I so passionately believe that every single one of us can have a fulfilled, beautiful life, living and doing and being whatever it is we wished for. Through hard work, perseverance, tenacity, courage and coming back to the dream every single day, it’s possible. I am surrounded by people in my life who have broken out of the belief that a life must be lived mundanely, that dreams must exist only in your head. If this many incredible people can try, every single day, to build the life they have imagined, I know I’m not crazy (well, in that regard. ;D). I know it’s possible.
With this one, mad, glorious life, I’m going to write.
And you?

About Sarah Diemer

I write about heroic, magical girls who love girls. I drink a lot of coffee. Follow me at or find out more about my work at
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8 Responses to Birthrite – How To Change Your World, One Day at a Time

  1. J. Koyanagi says:

    Me too, love. Every day. Beautiful post!


  2. Ally says:

    This is exactly what I am doing RIGHT NOW. Everyday, I write. Every week, I attend classes that get me further towards my clergy position. Every day, I talk to/read things from people who inspire me- like YOU!


  3. Willow says:

    Beautiful post, Sarah. So inspiring! I am writing everyday, working towards my goal of being a writer (I’d say novelist but I truly love all forms of writing, so I just say writer). I didn’t always do this but, then I got a wake up call of sorts and was shown the kind of life I want is attainable even though I’m pretty far from “normal”, and I’ve been working towards what makes me truly happy ever since.


  4. Becky says:

    Funny you should post this! I’ve been thinking a lot about this lately. I feel like a lot of times when we lose our dreams we sort of try to stifle other people’s dreams. Like, we’re not happy. We get jealous of other people who are doing what we wish we could do. So we go around and tell them, “No, you can’t do that. You can’t fall madly in love because love doesn’t last, you can’t be an artist because you’ll never make any money, you can’t get that tattoo because no one will hire you, you can’t blah blah blah.” It’s like an endless cycle – we put down others, and then they go around and put down others, and so on. So I think it’s even more destructive than just hurting yourself. And then we end up being an entire nation of sheep who work 60 hours a week and never do anything fun.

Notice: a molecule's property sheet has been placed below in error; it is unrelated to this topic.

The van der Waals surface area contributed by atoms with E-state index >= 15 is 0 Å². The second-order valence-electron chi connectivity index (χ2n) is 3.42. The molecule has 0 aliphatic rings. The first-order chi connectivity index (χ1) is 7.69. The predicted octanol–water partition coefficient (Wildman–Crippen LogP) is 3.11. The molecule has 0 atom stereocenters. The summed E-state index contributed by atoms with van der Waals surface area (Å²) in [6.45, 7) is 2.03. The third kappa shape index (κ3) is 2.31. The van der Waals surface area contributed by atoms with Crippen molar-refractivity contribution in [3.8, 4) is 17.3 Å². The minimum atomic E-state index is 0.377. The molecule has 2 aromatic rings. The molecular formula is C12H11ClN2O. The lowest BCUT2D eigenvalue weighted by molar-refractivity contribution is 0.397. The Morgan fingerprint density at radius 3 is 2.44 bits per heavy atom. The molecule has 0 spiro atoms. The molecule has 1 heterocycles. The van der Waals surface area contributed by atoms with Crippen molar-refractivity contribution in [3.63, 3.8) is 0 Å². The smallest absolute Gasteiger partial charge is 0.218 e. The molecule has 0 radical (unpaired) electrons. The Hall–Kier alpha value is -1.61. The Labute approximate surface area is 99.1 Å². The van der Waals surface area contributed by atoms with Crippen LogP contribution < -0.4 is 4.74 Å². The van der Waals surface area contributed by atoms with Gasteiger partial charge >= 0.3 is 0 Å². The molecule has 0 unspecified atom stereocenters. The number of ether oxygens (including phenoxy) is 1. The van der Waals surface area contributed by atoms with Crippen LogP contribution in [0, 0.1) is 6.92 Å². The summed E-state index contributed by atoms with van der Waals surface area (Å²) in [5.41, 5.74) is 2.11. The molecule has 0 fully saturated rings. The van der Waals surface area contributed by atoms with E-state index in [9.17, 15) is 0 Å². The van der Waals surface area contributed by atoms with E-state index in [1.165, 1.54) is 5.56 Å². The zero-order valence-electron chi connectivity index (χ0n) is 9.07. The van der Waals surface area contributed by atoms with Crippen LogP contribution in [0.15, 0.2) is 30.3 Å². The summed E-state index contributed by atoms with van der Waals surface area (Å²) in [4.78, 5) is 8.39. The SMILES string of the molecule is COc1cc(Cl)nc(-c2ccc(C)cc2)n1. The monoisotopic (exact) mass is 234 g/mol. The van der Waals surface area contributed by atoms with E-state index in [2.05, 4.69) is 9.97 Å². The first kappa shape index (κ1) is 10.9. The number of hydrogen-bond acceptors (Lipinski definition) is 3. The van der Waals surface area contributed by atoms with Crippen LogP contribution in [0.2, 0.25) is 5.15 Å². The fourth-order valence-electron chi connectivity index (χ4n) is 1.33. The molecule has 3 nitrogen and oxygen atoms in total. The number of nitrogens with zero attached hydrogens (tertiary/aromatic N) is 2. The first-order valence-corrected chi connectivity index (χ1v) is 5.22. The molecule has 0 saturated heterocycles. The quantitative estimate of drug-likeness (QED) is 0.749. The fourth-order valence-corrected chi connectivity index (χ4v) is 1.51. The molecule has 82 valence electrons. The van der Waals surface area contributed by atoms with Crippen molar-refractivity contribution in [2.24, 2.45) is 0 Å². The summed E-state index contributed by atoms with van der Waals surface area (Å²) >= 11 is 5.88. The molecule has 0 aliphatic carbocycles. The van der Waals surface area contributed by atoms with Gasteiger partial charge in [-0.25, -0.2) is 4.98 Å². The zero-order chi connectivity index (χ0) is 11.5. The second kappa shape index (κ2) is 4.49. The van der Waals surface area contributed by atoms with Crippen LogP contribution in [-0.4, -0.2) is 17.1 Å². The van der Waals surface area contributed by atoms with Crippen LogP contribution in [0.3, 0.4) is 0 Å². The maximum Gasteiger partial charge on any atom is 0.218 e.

I do a lot of things different from the norm and I’m often made fun of for it, particularly by the intelligent, upper-middle to upper class. They’ve “figured it out” and so they tend to be less tolerant of weirdness. They know best, so they’re quick to tell you what you’re doing wrong. It’s a little bit sad and disheartening, but I’m going to push on through. Thanks for this post!


  5. Sarah says:

    @J — ❤ ❤ ❤ Thank you so much!
    @Ally — You are awesome, and you are going to make it. And thank you~ ❤
    @Willow — Thanks so much! I'm so glad it makes you so happy–that's what makes it all worth it. 🙂
    @Becky — You're so awesome. Thank you so much for this! ❤


  6. Brittany (briarspell on LJ) says:

    Oh my gosh, what a beautiful beautiful post. I needed it so much right now, you have no idea. It made me tear up. Thank you so much, Sarah :). You are an inspiration!


  7. Sarah says:

    Thank you so, so much, Brittany–I’m so glad it touched you~ ❤


  8. Lena says:

    You inspire and you nurture change – so much love to you. ❤ (And, I now wish to eat Tuesday-harvested legumes. Just to say so.) 😀